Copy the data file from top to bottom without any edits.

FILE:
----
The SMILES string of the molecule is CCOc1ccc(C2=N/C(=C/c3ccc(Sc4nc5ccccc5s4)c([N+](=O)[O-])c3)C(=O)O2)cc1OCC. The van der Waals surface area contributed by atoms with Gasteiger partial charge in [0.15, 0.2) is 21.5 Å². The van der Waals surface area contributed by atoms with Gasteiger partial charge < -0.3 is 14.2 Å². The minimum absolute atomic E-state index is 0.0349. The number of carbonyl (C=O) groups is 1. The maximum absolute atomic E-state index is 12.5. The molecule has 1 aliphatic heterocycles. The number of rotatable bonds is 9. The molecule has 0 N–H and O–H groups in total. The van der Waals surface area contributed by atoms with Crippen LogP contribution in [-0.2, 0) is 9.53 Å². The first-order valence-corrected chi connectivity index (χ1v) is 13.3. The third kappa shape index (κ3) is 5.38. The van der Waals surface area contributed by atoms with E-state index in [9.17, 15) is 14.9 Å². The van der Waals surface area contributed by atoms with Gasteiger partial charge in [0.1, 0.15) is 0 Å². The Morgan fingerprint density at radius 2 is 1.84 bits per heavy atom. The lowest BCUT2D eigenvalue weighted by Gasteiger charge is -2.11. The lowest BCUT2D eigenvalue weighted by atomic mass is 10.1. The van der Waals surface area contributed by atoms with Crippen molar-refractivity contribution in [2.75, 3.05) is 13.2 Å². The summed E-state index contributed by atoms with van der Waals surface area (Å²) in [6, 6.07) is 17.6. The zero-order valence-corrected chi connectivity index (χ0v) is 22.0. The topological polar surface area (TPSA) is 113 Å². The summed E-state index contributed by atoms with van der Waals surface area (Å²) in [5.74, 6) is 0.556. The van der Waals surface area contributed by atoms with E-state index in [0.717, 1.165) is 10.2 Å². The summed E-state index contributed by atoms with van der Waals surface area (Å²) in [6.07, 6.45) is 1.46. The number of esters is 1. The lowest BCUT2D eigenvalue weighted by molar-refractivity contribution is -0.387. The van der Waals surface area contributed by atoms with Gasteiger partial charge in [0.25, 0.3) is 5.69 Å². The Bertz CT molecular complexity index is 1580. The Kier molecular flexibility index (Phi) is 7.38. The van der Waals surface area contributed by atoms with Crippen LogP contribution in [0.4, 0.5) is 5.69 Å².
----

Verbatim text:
The SMILES string of the molecule is CCOc1ccc(C2=N/C(=C/c3ccc(Sc4nc5ccccc5s4)c([N+](=O)[O-])c3)C(=O)O2)cc1OCC. The van der Waals surface area contributed by atoms with Gasteiger partial charge in [0.15, 0.2) is 21.5 Å². The van der Waals surface area contributed by atoms with Gasteiger partial charge < -0.3 is 14.2 Å². The minimum absolute atomic E-state index is 0.0349. The number of carbonyl (C=O) groups is 1. The maximum absolute atomic E-state index is 12.5. The molecule has 1 aliphatic heterocycles. The number of rotatable bonds is 9. The molecule has 0 N–H and O–H groups in total. The van der Waals surface area contributed by atoms with Crippen LogP contribution in [-0.2, 0) is 9.53 Å². The first-order valence-corrected chi connectivity index (χ1v) is 13.3. The third kappa shape index (κ3) is 5.38. The van der Waals surface area contributed by atoms with E-state index in [9.17, 15) is 14.9 Å². The van der Waals surface area contributed by atoms with Gasteiger partial charge in [0.1, 0.15) is 0 Å². The Morgan fingerprint density at radius 2 is 1.84 bits per heavy atom. The lowest BCUT2D eigenvalue weighted by Gasteiger charge is -2.11. The lowest BCUT2D eigenvalue weighted by atomic mass is 10.1. The van der Waals surface area contributed by atoms with Crippen molar-refractivity contribution in [2.75, 3.05) is 13.2 Å². The summed E-state index contributed by atoms with van der Waals surface area (Å²) in [6, 6.07) is 17.6. The zero-order valence-corrected chi connectivity index (χ0v) is 22.0. The topological polar surface area (TPSA) is 113 Å². The summed E-state index contributed by atoms with van der Waals surface area (Å²) in [5.74, 6) is 0.556. The van der Waals surface area contributed by atoms with E-state index in [0.717, 1.165) is 10.2 Å². The summed E-state index contributed by atoms with van der Waals surface area (Å²) in [6.07, 6.45) is 1.46. The number of esters is 1. The lowest BCUT2D eigenvalue weighted by molar-refractivity contribution is -0.387. The van der Waals surface area contributed by atoms with Gasteiger partial charge in [0.25, 0.3) is 5.69 Å². The Bertz CT molecular complexity index is 1580. The Kier molecular flexibility index (Phi) is 7.38. The van der Waals surface area contributed by atoms with Crippen LogP contribution in [0.4, 0.5) is 5.69 Å².